Some blame Him for the heinous acts that have occurred in our country, yet His Love is limitless for even them. I wonder, do we also praise Him when we see blessings poured out? Or does He get ignored until the next tragedy, where we can dump further blame on Him? 

Do you know this Hope? This Hope that is Limitless Love? This Joy, that is found not in the packages under a tree, but that was nailed to a tree? This Joy to the world, that He has come to bring a Hope of life eternal?

Do you still wonder, why didn’t God stop it? Why didn’t He stop the evil that is beyond our comprehension? And while we’re on the subject, why didn’t He prevent every other pain in this world – big and small – if He really truly loves so much? That’s okay to wonder. He understands that, too. It doesn’t all make sense to us, but we must know the whole story.

I can not summarize it better than a friend did already, so I will post her answer. It may not satisfy the answer to the question, why did this happen? Because really, there may not be a satisfying answer for us. There is no answer on this earth that is great enough to make any of it feel ok. I know this, because even in my smaller-scale tragedy, nothing that would come out of it, nothing I could ever imagine, would be wonderful enough to make the pain in my Mama’s heart seem worthwhile.  So while our “Why, God?” may not magically disappear, this story answers some very important questions. Of why life can hurt so much when God loves so much, why evil and pain exist, and why Jesus is our only Hope. I encourage you to read it all. We need to know the whole story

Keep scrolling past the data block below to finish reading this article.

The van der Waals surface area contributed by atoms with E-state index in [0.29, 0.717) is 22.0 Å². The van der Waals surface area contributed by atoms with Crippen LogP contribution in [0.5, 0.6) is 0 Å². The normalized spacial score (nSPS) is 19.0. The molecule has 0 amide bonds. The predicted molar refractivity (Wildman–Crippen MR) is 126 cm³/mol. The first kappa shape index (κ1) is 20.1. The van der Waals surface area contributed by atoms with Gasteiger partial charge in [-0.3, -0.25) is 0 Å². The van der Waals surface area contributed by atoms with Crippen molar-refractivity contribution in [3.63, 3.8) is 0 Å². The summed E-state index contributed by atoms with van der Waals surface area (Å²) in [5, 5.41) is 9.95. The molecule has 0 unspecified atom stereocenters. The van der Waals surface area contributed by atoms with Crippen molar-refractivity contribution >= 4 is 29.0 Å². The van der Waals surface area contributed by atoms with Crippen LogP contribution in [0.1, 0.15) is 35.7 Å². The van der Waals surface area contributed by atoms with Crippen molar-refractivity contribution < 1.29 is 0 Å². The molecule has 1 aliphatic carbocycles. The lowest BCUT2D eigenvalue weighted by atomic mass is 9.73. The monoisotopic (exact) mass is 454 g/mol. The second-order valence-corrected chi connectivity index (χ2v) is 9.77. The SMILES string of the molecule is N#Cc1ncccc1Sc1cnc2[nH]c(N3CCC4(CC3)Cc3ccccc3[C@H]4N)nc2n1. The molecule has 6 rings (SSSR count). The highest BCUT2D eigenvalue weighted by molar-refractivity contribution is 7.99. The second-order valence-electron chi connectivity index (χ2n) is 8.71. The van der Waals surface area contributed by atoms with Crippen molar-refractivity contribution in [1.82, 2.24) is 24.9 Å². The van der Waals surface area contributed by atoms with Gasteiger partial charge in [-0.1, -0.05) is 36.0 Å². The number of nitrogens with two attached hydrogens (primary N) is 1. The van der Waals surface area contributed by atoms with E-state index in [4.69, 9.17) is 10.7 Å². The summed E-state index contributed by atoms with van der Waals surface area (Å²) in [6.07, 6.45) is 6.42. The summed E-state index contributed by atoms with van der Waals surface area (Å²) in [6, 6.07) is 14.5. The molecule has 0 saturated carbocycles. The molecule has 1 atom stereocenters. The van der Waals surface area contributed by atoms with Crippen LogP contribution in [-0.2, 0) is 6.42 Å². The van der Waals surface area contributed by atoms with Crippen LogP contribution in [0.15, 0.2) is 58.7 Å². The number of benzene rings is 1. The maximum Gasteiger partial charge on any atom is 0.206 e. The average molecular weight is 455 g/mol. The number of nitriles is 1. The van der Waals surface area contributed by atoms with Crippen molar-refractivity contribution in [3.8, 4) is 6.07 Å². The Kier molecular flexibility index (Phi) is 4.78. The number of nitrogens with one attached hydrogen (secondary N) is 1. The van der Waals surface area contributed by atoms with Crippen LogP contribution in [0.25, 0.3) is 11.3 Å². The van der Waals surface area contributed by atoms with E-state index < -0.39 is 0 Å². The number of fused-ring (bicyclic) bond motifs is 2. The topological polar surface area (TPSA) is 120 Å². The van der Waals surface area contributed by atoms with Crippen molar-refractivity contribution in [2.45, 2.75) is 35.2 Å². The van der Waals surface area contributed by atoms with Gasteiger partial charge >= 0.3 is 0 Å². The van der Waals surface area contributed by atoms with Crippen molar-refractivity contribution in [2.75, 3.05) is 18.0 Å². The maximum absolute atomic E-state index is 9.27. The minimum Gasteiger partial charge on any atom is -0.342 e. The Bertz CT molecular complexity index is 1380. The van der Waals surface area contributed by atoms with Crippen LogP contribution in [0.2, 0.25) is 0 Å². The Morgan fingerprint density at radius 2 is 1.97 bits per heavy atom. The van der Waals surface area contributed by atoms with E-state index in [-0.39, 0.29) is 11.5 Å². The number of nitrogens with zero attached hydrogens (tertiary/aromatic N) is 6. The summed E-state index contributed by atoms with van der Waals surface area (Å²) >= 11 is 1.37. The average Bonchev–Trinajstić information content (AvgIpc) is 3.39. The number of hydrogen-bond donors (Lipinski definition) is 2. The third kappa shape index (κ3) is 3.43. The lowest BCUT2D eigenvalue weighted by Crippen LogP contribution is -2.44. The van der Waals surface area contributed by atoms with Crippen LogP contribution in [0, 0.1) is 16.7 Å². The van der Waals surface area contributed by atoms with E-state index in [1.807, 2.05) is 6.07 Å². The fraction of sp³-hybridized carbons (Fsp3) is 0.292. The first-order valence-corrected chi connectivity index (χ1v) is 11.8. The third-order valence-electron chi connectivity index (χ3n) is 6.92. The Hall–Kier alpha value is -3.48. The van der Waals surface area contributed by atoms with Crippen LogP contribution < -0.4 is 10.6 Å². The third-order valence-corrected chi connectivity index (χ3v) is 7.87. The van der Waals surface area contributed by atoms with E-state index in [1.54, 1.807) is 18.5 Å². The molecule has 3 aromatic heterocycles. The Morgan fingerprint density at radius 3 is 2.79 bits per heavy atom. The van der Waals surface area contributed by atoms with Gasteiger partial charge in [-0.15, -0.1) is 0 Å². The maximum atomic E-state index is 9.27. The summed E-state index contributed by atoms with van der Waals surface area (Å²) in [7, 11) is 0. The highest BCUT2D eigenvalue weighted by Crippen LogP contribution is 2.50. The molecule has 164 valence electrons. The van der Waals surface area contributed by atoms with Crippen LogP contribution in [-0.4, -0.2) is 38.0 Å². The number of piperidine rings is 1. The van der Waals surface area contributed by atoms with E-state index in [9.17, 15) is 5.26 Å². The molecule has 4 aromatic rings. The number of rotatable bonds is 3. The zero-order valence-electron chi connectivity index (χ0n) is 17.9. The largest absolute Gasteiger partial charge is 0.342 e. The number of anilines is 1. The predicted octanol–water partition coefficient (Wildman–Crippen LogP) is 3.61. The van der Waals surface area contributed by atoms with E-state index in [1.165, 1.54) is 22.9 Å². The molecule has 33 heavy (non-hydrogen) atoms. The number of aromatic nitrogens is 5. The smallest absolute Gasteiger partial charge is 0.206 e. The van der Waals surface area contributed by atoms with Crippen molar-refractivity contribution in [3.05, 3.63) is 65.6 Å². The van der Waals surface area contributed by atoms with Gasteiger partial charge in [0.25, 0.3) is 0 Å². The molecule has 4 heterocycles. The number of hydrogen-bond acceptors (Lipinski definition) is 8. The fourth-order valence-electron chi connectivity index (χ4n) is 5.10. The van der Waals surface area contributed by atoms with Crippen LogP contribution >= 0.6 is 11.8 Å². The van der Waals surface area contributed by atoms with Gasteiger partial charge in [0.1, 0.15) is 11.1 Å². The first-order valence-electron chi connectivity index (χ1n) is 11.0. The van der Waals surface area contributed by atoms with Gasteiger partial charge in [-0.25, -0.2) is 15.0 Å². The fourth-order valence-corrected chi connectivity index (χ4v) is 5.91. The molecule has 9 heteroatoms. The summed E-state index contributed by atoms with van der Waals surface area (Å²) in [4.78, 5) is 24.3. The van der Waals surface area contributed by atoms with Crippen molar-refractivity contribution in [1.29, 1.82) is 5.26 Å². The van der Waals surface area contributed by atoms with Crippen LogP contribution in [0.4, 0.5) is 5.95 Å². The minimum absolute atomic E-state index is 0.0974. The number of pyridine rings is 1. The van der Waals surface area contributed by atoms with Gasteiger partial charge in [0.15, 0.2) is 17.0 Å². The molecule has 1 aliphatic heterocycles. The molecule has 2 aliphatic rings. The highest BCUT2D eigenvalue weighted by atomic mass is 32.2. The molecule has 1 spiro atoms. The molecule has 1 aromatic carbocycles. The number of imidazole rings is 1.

From Carissa Krause, in response to a Facebook question about God’s plan:

With the very words that He spoke, God created everything. By His very breath, Adam’s heart not only began to beat, but his mind began to think and his soul was connected to God. “And God saw everything that He had made and it was very good.” Adam and Eve enjoyed an astounding relationship with God. Fully secure. Fully accepted. Fully significant. Wow. To sit down and try to wrap our heads around this is mind blowing.